RRRA Forum for RR710b


Fig. 1 Composite low resolution lidar image superimposed on Bing aerial photo, showing probable line of RR710b running down the Hope Valley past Bamford.

Fig. 2 Composite low resolution lidar image superimposed on Bing aerial photo, showing probable line of RR710b running down the Hope Valley past Bamford.

Fig. 3, Stanage Edge. Ask yourself, if you were a Roman surveyor would you plan a road crossing that? © Dan, some rights reserved.

Fig. 5  The recently landscaped lawn at Scraperlow,nr. Hathersage. The agger of RR710a is clearly visible. Photo © Tim Jeffery 2018

Fig. 4  Clear raised feature, probably the agger of RR710a at SK24138123, south west of Scraperlow,nr. Hathersage. Photo © Tim Jeffery 2018

Fig. 6  Lidar image overlaid on Bing aerial photo, showing the line of RR710a heading east from Hathersage, working its way around the hillsides and through the deep cutting known as Winyards Nick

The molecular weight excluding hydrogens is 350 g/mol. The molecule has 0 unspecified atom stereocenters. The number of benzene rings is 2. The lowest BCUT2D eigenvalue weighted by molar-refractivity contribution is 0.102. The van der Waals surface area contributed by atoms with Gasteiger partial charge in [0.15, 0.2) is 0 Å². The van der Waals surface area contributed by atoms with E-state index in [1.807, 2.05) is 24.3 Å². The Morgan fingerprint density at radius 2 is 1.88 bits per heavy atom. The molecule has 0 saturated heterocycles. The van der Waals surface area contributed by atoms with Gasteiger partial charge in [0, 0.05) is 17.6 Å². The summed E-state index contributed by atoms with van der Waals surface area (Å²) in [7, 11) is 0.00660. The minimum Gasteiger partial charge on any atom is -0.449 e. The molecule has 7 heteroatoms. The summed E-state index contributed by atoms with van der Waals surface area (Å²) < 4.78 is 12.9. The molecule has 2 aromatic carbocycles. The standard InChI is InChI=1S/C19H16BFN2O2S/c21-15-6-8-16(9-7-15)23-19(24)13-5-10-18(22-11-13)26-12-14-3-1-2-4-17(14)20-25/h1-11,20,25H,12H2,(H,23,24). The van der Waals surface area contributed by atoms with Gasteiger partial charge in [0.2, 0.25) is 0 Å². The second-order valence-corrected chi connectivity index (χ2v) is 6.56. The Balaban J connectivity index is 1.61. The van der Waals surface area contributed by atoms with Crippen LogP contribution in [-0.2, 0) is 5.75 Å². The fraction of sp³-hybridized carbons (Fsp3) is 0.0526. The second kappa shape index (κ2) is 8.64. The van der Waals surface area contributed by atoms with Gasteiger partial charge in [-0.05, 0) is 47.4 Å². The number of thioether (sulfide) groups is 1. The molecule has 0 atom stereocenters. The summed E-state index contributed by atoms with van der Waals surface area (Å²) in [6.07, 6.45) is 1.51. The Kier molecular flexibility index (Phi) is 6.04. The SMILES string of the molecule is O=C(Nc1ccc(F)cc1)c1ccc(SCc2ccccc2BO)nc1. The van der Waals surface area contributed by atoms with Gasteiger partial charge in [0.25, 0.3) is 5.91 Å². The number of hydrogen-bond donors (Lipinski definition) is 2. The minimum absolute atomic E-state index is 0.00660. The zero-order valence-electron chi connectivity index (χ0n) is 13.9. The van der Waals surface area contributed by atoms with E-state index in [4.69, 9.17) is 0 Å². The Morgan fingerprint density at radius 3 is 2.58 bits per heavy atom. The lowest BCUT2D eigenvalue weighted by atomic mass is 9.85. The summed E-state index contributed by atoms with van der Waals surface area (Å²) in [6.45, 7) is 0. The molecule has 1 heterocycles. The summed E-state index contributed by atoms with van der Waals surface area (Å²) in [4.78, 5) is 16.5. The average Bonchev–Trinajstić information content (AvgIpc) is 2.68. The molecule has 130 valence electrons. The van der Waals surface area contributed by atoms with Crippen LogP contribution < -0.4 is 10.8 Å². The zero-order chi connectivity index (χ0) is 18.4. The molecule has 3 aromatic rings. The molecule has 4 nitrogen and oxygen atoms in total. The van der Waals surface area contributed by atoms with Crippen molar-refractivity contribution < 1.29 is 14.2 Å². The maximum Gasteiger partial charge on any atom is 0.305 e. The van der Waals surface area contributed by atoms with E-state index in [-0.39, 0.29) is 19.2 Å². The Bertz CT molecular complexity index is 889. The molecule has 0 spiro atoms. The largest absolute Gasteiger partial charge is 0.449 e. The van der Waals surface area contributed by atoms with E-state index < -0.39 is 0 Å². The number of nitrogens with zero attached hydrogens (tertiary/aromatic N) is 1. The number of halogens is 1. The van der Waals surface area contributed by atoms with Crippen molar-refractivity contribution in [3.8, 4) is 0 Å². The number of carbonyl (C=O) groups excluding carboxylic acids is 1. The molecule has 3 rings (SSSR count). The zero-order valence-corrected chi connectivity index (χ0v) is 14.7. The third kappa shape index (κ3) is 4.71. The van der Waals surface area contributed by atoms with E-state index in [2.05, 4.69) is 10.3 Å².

Fig. 9  Excavation of RR710b in 2016 at Sheephill Farm, in the south east ditch. This is one of just a handful of such monumental scale works now starting to be recognised

Fig. 8  Monumental scale rock-cut ditch to the north west of RR710b measuring some 5m wide and 1.3m deep, with a drainage channel cut into the flat bottom; excavated at Sheep Hill Farm, Ringinglow, Sheffield, by the Time Travellers in 2015.

Fig. 7  Google aerial photo showing the clear line of RR710b crossing Houndkirk Moor and descending to the Limb Brook

Historic Counties:

Roman Sites on Route:

Historic Environment Records, HE Pastscape and other records

Margary's Roman Roads in Britain, road 710b

Click Images to enlarge

Entry compiled by Mike Haken - Last updated, 21 February 2018